The tennis star’s health and happiness is paramount, and these ultimatums are doing nothing to help her feel comfortable in press conferences, writes journalist and media trainer Venetia Sherson.
During last year’s US Open tennis tournament, which she eventually won, third seed Naomi Osaka wore seven Black Lives Matter masks, one for each round of the tournament. The masks, she said in a post-match interview, provided a platform for her to protest injustice. “I feel like I’m a vessel at this point, in order to spread awareness,” she told reporters. The kudos was widespread.
At the same tournament, when she thrashed 15-year-old wunderkind Coco Gauff, 6-3, 6-0 she again won cheers from the crowd and the hearts of many viewers when she embraced the emotional teenager and invited her to join her in a post-match interview. ESPN described the gesture as a “lesson in humility and sportsmanship”.
So far so good.
But this week, Osaka stirred up a storm when she announced on social media she would no longer take part in post-match media conferences, citing mental health effects. “I’ve often felt that people have no regard for athletes’ mental health and that rings true whenever I see a press conference or partake in one,” she said, possibly quoting from Prince Harry’s songbook. “We are often asked questions that bring doubt into our minds and I’m just not going to subject myself to people that doubt me.”
Organisers of the French Open, at which she was playing, reacted with concern and a threat of a hefty fine, pointing out that press conferences are part of the deal. Woman up, essentially. Osaka withdrew from the tournament, leaving the event without one of its biggest names.
I have a lot of sympathy for Osaka. She is young. It’s clear she finds interviews excruciatingly painful. On court she can deliver killer blows; off court she finds it hard to parry and thrust with members of the press. She is not the first elite athlete to push back. NBA star Kyrie Irving has copped several fines for breaching media protocols. Novak Djokovic was fined after he skipped the media scrum when he accidentally hit a lineswoman at last year’s US Open.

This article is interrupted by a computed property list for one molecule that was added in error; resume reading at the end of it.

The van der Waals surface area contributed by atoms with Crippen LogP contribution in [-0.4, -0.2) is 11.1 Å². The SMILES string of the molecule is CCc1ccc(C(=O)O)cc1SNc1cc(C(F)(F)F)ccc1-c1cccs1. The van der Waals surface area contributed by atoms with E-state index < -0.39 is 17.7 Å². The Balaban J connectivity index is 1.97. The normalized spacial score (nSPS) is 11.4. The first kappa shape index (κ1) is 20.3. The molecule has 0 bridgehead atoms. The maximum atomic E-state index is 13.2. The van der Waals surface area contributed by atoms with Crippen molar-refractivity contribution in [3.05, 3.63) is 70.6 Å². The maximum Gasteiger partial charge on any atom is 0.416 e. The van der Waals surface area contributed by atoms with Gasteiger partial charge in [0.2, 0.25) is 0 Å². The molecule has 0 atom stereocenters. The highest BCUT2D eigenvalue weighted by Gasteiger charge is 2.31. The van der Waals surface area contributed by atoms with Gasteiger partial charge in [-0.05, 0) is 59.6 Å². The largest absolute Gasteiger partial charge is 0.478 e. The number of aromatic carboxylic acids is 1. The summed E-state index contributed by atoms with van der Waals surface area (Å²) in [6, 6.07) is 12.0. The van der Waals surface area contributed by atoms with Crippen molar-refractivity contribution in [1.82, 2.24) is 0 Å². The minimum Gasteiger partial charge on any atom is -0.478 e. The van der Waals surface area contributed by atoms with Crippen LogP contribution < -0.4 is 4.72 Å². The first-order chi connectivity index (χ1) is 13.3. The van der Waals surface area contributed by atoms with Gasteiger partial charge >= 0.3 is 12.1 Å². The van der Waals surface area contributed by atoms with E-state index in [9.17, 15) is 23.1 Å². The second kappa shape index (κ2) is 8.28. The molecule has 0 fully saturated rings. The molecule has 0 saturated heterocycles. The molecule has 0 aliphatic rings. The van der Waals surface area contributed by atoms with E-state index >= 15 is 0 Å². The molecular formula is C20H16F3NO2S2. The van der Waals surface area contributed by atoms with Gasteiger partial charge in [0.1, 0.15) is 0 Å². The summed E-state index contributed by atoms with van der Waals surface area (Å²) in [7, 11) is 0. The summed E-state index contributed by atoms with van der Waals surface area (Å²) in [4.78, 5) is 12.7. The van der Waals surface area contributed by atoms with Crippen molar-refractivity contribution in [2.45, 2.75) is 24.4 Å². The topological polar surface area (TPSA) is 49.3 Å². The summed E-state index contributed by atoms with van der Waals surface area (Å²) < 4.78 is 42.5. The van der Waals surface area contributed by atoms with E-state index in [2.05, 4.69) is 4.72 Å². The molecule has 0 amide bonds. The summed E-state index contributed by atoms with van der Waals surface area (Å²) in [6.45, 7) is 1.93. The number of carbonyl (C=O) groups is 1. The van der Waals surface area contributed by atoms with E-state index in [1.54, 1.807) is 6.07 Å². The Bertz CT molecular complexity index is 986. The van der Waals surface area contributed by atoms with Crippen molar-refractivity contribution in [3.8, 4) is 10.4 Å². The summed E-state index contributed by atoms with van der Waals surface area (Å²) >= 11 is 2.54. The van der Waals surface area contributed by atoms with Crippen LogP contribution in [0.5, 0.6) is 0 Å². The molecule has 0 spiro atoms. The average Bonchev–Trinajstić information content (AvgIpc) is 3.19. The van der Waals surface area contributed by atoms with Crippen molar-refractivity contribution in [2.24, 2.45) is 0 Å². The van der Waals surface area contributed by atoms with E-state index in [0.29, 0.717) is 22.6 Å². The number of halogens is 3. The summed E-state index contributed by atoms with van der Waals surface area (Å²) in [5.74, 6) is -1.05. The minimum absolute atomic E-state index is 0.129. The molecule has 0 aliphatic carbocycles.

Others have become hardened. Serena Williams can silence a dodgy question with a glacial look. Rafael Nadal, when asked by a reporter whether his game was off because he had recently married his long-time girlfriend, fired back, “Honestly, are you asking me this? Is this a serious question or is this a joke”, then raised a laugh when he asked the reporter if he was projecting frustrations from his own marriage.
There is no doubt some media questions are inane; some provocative; others woefully naive. But journalists have a job to do and those of us who will never hold a trophy high above our heads or earn a fortune for our talent live vicariously through their work. We want to know what went wrong and what went right.
So where does it leave Naomi Osaka, and where does it leave administrators? Osaka seems far too driven to walk away, which she could do if she chose. (She earned more than $55 million last year alone). Assuming she stays in the game, her mental health is crucial. Organisers have a duty of care if she holds up her hand to say, “I’m struggling.” And they need to help her find a path to a point where she may be willing again to speak to the media. That path should not be one of ultimatums, threats or indignation.
We have become so used to seeing sportspeople on camera it’s easy to imagine they automatically know how to do it. As a journalist who has worked with young sportspeople on the cusp of stardom, I have seen many recoil at the thought of a camera being thrust in their faces.
Not everyone is comfortable in the spotlight. The people around Naomi Osaka need to make sure, when she is ready, that she is given the help she needs, both in tackling mental health challenges and in providing the tools and support to navigate the media. It is absurd to imagine those skills should come as naturally – or as forcefully – as a cross court backhand.